Jill Magid’s extended multimedia project The Barragán Archives examines the legacy of Mexican architect and Pritzker Prize-winner Luis Barragán (1902–1988). Along with the vast majority of his architecture, Barragán’s personal archive remains in Mexico while his professional archive—including the rights to the architect’s name and work—is closely controlled by Swiss furniture company Vitra. These sketches overlay the publicly-available font Futura with the Vitra-owned version of the font, and, as part of the larger project, point to questions about how psychology and legality intersect in determining who controls an artist’s legacy.
OPEN HOUSE and THE STOREFRONT THEATER, Matthew Mazzotta (S.M. Visual Studies, 2009)
Documentary images and documentary single channel video with sound, 6:54. 2013, 2015
In OPEN HOUSE, Matthew Mazzotta and the people of York, Alabama transformed a blighted downtown property into a public art project. Built in the shape of a house, the structure unfolds into a 100-seat open-air theater. THE STOREFRONT THEATER, a public artwork created with the people of Lyons, Nebraska, turns Main Street into an outdoor movie theater. Mazzotta’s socially-engaged interventions begin with an “Outdoor Living Room,” a public space that allows people from varied disciplines and backgrounds to exchange ideas and energies, revealing how the spaces we travel through and live within might become sites for intimate, radical, and meaningful exchange.
Follower, Lauren McCarthy (S. B. Art and Design and S.B. Computer Science and Engineering, 2008)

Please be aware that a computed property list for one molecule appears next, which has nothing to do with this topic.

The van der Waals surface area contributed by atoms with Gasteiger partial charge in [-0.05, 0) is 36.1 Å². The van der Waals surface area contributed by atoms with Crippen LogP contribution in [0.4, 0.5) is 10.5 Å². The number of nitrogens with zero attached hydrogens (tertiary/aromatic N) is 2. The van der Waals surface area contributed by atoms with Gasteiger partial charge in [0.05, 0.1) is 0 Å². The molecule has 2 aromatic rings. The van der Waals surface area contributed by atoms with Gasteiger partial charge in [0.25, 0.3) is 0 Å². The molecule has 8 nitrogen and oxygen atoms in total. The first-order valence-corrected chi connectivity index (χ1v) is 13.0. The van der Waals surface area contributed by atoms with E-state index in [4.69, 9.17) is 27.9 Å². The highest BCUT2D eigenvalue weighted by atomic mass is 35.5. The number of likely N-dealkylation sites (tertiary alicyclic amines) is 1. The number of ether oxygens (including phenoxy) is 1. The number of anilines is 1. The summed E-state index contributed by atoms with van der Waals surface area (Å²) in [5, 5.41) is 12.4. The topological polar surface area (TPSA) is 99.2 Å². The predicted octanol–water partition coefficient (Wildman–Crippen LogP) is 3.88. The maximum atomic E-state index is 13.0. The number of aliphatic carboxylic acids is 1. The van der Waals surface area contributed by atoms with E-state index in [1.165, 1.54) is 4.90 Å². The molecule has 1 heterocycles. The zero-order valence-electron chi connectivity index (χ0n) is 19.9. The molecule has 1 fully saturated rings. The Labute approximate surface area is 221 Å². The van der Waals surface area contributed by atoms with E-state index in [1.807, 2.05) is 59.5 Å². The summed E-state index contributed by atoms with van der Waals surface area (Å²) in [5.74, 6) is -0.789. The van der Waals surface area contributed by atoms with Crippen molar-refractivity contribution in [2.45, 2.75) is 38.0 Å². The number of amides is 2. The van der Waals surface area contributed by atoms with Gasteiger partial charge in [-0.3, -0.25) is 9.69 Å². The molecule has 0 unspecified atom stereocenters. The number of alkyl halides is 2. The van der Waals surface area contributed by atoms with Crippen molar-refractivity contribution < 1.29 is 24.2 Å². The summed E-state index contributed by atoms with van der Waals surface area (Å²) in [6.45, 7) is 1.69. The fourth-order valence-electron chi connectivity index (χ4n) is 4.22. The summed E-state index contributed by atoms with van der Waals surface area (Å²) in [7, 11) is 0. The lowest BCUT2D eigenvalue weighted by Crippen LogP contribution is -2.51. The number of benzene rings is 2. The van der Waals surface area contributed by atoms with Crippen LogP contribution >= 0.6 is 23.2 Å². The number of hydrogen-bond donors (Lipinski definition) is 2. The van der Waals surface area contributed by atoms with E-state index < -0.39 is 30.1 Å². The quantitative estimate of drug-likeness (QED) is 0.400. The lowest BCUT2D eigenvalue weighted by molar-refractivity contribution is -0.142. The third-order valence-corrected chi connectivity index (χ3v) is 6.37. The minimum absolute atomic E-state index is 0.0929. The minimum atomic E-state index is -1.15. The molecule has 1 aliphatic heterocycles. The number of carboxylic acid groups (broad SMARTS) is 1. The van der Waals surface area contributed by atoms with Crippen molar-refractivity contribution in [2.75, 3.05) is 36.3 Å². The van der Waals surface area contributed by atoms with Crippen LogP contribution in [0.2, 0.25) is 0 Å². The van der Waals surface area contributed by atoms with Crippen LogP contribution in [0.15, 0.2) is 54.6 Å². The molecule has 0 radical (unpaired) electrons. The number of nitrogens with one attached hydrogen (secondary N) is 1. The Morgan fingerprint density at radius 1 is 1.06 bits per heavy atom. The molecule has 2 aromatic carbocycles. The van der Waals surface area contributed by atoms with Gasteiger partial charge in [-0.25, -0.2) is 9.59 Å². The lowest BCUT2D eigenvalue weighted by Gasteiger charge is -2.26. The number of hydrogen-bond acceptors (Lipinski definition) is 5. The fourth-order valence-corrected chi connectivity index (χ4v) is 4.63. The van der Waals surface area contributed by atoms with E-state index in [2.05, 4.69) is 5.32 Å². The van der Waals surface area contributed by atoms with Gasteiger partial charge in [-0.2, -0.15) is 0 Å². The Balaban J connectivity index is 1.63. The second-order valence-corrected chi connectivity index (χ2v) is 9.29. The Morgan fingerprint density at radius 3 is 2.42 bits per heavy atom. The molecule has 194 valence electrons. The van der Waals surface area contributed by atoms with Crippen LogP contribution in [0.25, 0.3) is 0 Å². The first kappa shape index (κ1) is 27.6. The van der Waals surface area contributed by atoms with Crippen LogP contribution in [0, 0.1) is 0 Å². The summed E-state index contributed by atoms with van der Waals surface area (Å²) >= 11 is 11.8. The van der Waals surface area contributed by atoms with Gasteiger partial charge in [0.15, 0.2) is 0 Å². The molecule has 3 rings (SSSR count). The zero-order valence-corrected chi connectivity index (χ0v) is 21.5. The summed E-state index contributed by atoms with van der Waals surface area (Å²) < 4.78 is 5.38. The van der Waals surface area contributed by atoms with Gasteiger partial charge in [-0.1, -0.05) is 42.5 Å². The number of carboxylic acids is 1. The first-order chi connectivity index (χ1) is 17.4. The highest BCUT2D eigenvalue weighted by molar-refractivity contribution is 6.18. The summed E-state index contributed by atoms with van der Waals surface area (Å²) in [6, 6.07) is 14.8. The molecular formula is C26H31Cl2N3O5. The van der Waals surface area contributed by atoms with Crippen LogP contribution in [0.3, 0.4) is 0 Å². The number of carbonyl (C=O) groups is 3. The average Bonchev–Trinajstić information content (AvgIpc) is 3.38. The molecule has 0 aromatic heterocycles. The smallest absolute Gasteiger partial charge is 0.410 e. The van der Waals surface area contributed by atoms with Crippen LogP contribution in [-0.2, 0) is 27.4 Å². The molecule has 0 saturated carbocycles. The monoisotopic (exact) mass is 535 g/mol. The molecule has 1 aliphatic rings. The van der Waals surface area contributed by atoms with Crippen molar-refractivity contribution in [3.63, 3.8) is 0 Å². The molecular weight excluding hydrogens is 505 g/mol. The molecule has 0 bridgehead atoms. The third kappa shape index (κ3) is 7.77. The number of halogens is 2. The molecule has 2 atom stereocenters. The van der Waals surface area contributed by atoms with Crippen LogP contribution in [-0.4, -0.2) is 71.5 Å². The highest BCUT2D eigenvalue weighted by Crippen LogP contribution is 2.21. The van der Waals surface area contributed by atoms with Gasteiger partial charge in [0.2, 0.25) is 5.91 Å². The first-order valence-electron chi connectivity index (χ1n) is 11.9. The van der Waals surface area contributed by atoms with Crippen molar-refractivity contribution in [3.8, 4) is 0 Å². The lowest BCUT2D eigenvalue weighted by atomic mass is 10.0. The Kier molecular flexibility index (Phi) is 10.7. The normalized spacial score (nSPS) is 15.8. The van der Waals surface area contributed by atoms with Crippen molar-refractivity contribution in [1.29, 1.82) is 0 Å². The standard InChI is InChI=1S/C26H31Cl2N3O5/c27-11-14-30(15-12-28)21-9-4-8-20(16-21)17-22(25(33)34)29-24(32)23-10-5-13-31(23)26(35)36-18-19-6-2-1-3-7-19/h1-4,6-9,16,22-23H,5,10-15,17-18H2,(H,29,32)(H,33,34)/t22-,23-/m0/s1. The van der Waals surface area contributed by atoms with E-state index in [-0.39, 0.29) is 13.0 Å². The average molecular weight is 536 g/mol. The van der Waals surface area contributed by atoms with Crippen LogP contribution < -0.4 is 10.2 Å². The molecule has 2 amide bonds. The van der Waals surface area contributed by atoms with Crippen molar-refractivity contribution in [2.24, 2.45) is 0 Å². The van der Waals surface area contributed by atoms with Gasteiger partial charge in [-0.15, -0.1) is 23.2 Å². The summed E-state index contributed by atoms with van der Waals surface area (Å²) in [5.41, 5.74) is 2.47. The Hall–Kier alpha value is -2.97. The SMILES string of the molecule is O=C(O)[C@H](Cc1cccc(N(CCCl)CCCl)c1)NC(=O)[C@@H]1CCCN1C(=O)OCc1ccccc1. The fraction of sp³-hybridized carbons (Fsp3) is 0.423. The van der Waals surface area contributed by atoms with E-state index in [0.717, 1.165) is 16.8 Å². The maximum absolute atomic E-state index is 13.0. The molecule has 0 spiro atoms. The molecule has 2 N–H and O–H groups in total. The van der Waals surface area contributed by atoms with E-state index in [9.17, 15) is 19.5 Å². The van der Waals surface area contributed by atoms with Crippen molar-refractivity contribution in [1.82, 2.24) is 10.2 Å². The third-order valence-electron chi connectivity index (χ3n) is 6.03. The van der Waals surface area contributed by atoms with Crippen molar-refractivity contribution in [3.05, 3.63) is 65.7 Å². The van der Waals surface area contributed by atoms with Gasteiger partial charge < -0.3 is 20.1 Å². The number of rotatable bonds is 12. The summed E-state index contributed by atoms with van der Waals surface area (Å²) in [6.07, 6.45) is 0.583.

Video, photographic and documentary prints, app. 2016, ongoing
Follower takes the language of social media at face value. But here, instead of providing followers online, the service provides a real life follower for a day and results in a single photo shot by the Follower. McCarthy’s work attempts to reconcile the willingness to engage with online followers, and to attract ever more of them, with a keen awareness of “ubiquitous camera placement, NSA monitoring, Google tracking, and any number of other [surveillance] practices.” By reversing the interface of app and user, Follower negotiates a new possibility to satisfy the intense desire to be seen and known.
A Camouflaged Question In The Air, Hiroharu Mori (S.M. Visual Studies, 2004)
A Camouflaged Question In the Air has appeared in various formats and installations, including a billboard and a single channel video. In a 2003 version, randomly selected people in public sites were given a choice to release or hold the balloon. Taking as its starting point the English phrase “up in the air,” the work refers to a fragile and ambiguous condition: a camouflaged question mark floats overhead, literally raising questions about meaning, purpose and the power of play to engage with serious and urgent issues.
The Invisible Enemy Should Not Exist, Michael Rakowitz (S.M. Visual Studies, 1998)
Documentary image, 2007, ongoing
In The Invisible Enemy Should Not Exist, Michael Rakowitz recreates artifacts stolen from, or destroyed at, museums in Iraq during and since the Iraq War. As his winning entry for the 2017 Trafalgar Square Fourth Plinth competition in London, Rakowitz recreates Lamassu, a winged bull that stood at the entrance to the Nergal Gate of Nineveh in Iraq since ca 700 BCE and was later destroyed by ISIS in 2015 at the Mosul Museum. The Lamassu will be made from empty date syrup cans from Iraq, referencing a thriving national industry decimated since the onset of the Iraq War.